|Posted:||January 22, 2016 01:47 PM|
|From:||Senator Patrick J. Stefano|
|To:||All Senate members|
|Subject:||Legislation banning "ghost teachers" on school district payrolls|
|I am introducing legislation that will bar public school teachers from working full-time for their collective bargaining agent while remaining on their district’s payroll. These teachers are commonly referred to as “ghost teachers.”
Under current law, a collective bargaining agreement between a union and a school district can require the district to allow work arrangements where school district employees work full-time for the union while remaining on the district’s payroll. This type of arrangement is often known as official time, release time or union leave. The teachers continue to receive their full salary and benefits – paid for by the district – and to accrue time towards their pension, even though they are not in a classroom.
This legislation amends Act 14 of 1949 (the Public School Code) by adding a new section that bans this type of leave in a collective bargaining agreement between a school district and a union. A district employee working for the union cannot continue to accrue benefits, seniority and credits for service while doing so.
Full-time union leave is defined as an arrangement under which the employee receives full or partial compensation from the school district, while on leave from employment for more than three consecutive weekdays or 30 total weekdays during the school year, to work for the union. Sabbatical leave, military leave and leave for elected public office are exempt from the legislation.
In Philadelphia, at least 18 teachers who never set foot in a classroom last year received over $1.7 million from the school district while performing union work during school hours. In Pittsburgh, these employees have received up to $1.02 million annually. While the union has reimbursed these two districts for much of these costs, it is not legally required to do so. The Commonwealth is still required to make its contributions to cover the pensions of teachers on union leave, and has spent more than $1 million doing so since 2000. Another concern is that the district has no knowledge or control over what teachers are doing while on this type of leave. The teachers could be working toward goals that the district believes could be harmful to its operation.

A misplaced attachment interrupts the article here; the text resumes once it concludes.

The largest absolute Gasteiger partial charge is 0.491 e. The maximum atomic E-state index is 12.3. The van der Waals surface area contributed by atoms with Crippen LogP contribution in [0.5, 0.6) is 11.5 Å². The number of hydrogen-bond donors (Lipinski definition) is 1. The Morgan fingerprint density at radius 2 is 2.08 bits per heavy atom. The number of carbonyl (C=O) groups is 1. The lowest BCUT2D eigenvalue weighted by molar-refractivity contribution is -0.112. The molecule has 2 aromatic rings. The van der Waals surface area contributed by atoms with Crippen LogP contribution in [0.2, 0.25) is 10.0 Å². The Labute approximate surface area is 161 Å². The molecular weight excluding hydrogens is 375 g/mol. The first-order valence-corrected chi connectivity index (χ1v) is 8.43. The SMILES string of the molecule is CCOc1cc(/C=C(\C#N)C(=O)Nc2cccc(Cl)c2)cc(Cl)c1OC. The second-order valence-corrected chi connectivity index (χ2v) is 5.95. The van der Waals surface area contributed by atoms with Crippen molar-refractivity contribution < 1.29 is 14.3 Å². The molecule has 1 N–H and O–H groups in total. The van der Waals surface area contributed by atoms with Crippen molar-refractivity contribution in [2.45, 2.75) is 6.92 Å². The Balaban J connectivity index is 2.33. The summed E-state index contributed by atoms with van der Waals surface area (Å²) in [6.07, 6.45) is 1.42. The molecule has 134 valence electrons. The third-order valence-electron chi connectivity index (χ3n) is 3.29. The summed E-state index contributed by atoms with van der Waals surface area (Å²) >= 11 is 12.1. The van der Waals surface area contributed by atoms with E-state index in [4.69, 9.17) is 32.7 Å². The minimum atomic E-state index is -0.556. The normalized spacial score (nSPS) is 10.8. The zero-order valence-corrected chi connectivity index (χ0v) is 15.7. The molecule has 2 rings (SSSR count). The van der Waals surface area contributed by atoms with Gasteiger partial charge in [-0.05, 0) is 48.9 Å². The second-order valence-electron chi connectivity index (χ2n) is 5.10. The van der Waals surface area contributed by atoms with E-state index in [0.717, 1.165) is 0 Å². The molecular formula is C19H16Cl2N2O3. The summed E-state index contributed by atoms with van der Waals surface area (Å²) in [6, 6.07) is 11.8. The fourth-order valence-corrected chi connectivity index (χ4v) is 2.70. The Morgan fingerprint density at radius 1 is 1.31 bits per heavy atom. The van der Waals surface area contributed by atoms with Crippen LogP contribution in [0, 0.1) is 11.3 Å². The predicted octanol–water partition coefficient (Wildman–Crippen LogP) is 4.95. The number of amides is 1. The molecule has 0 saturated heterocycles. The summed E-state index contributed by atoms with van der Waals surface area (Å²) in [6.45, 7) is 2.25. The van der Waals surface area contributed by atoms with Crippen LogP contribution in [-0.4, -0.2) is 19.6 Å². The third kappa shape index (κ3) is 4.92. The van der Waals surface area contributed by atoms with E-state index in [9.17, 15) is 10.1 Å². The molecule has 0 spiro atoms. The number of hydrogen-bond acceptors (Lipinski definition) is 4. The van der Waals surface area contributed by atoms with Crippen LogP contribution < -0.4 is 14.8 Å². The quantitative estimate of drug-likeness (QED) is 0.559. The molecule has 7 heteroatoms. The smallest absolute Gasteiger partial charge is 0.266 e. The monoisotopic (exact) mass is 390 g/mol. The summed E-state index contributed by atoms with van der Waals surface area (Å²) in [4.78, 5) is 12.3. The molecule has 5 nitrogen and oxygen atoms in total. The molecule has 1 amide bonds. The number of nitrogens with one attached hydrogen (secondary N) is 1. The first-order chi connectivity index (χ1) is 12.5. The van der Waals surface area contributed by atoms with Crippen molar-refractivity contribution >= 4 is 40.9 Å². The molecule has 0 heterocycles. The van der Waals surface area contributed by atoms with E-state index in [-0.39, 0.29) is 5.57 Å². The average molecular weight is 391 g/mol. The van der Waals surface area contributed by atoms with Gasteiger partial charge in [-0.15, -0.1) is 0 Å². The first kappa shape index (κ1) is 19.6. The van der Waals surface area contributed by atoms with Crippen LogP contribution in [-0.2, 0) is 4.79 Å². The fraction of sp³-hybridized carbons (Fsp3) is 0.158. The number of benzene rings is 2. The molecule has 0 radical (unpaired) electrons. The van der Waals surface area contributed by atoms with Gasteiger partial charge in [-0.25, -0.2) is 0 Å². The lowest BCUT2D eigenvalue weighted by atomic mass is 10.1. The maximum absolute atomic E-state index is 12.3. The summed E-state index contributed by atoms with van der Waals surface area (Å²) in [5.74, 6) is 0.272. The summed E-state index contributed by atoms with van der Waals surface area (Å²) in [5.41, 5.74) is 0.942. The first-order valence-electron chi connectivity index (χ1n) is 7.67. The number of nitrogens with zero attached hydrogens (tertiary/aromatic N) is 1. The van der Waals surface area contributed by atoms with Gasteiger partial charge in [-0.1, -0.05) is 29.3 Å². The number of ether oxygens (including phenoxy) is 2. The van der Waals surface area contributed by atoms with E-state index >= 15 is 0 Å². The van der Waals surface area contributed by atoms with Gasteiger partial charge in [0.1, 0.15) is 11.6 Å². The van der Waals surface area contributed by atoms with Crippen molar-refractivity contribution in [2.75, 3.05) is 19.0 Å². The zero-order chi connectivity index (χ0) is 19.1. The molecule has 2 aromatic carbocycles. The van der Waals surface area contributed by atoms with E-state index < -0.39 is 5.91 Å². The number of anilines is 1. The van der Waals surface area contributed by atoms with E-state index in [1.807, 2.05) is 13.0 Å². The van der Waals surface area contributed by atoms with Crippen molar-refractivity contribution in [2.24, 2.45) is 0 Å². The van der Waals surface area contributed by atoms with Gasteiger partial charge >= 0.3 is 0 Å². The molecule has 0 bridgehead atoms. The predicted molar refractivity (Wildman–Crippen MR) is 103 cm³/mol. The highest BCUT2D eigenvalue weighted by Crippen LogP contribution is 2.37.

This practice has been most common in the Philadelphia School District and Pittsburgh School District, but it has occurred in school districts throughout the Commonwealth. Last year, I attended a retired teacher’s luncheon and sat next to such an individual who was “on leave” from a Fayette County School District. This prompted me to research this issue more in depth and what I found was very disturbing to me. My legislation will therefore apply to all school districts in the Commonwealth.
During an era of tight budgets and taxpayer concerns over increasing education costs, it is imperative that teachers on a school district’s payroll actually be in a classroom, teaching students. By banning this provision in collective bargaining agreements, this legislation will ensure a more effective use of public school resources and funds. This legislation will return taxpayer resources to the classroom by putting an end to the practice of “full-time union leave.” Teachers will be in the classroom, rather than working for a private organization while being paid by taxpayer dollars.
Introduced as SB1140